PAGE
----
PAN I Has Your hashes pl0x?

I thought to myself, if I knock on a specific port (445) across the whole IPv4 space, will anyone knock back, possibly reactive, and if so, who, what, when where and why? possibly the same questions they had for me knocking on their port.

The Skinny

Set up an SMB Listener and scan the internet, you will get stuff... from Palo Alto Networks PAN Agent via GlobalProtect Portal's public facing IP (if configured wrong) - you can skip the rest if you dont need the story


This is kinda derpy, but the impact is high, so... you know, facepalm or just twitch and 'i shouldn't be surprised' carry on

The Setup

I need to be able to receive incoming connections and log them, because I'm knocking on 445 I'm going to use something that also listens on 445, there are a few tools we can use but these two are my go too:

I also need something to hit those ports will, nMap I love, but MassScan is perfect for speed and case purpose. (thanks Rob)

aaand I want to throw them in screen sessions so I can forget about it while I eat a delicious selection of hacking cheese and such so .. yeah, screen command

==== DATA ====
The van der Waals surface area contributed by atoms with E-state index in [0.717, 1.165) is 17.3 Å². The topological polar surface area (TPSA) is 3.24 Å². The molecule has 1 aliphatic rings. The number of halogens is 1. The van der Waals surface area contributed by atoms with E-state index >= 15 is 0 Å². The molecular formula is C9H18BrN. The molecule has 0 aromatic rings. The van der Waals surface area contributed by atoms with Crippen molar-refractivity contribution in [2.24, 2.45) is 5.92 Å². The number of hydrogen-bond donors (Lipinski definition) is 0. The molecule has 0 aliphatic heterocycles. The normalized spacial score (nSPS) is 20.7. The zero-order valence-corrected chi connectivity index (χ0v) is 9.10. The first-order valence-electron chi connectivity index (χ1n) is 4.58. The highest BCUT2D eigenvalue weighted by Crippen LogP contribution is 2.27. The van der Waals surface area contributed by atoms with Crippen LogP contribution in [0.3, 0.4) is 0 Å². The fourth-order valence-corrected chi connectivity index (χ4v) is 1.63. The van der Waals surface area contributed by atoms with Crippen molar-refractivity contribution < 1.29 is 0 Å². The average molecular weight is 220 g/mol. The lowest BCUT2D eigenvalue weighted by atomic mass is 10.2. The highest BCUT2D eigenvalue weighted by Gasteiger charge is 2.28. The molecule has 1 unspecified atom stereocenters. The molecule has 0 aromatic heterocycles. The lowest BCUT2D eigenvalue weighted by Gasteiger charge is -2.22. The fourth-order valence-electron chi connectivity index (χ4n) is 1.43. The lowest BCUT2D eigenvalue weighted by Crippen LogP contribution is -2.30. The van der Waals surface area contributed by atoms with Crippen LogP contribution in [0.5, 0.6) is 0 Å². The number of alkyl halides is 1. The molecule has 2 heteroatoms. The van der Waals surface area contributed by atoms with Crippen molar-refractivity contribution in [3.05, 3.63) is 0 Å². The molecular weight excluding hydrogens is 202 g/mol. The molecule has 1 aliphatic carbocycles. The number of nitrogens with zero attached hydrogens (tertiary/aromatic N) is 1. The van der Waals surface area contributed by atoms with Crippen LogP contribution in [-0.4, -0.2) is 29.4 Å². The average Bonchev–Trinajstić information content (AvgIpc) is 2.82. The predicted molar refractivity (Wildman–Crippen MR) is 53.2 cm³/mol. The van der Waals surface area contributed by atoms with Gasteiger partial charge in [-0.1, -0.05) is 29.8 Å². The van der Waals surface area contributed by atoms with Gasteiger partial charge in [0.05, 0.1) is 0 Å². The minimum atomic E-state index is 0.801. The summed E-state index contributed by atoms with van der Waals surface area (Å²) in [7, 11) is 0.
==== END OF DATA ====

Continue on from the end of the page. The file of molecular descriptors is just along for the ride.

before I kick off Responder I disable any unnecessary services I don't need by editing the Responder.conf file to only accepting SMB, well I leave 'http basic/http ntlm but that's for something else.

[email protected]:/usr/share/responder# responder -I eth0

Alright, that's listening on my Linux machine that is now on the DMZ of my network let's get scanning: we want as much of the IPv4 space as we can and we are only interested in port 445 and we want to write it out to a json file and we want to exclude 255.255.255.255 (sorry supernets)

masscan 0.0.0.0/0 -p445 -oJ massscan445.json --exclude 255.255.255.255

Incoming

My hunch paid off, I'm receiving a lot of SMB-NTLMv1,SMB-NTLMv2 challenges.

Once IPv4 was complete I had a total of 422collected hashes ntlm1 and ntlmv2

Number of Hits
[email protected]:~/Responder/logs# ls | wc -l 424

Domain Admins -_-
[email protected]:~/Responder/logs# cat * | grep Administrator | wc -l 197

Dodgy bash... list IP Addresses from the log filenames
ls *.txt |cut -f3 -d - | sort | cut -f 1,2,3,4 -d . > AllIPS.Palo.pew.txt

Bulk Whois
[email protected]:/usr/share/responder/logs# netcat whois.cymru.com 43 < ~/Desktop/AllIPS.Palo.pew.txt | sort -n > ~/Desktop/AllIPS.Palo.Whois.done.csv So that's cool, I have details about the IP but what's going to validate this is perhaps an SSL certificate, if port 443 is open...

nmap -p443 --script ssl-cert -iL AllIPS.Palo.pew.txt -v

some sites provided good information in the SSL certificate but it's slipping into OSINT now and I think I'll leave that for now

Back to the collection data

there are some interesting user-names but there seems to be a theme...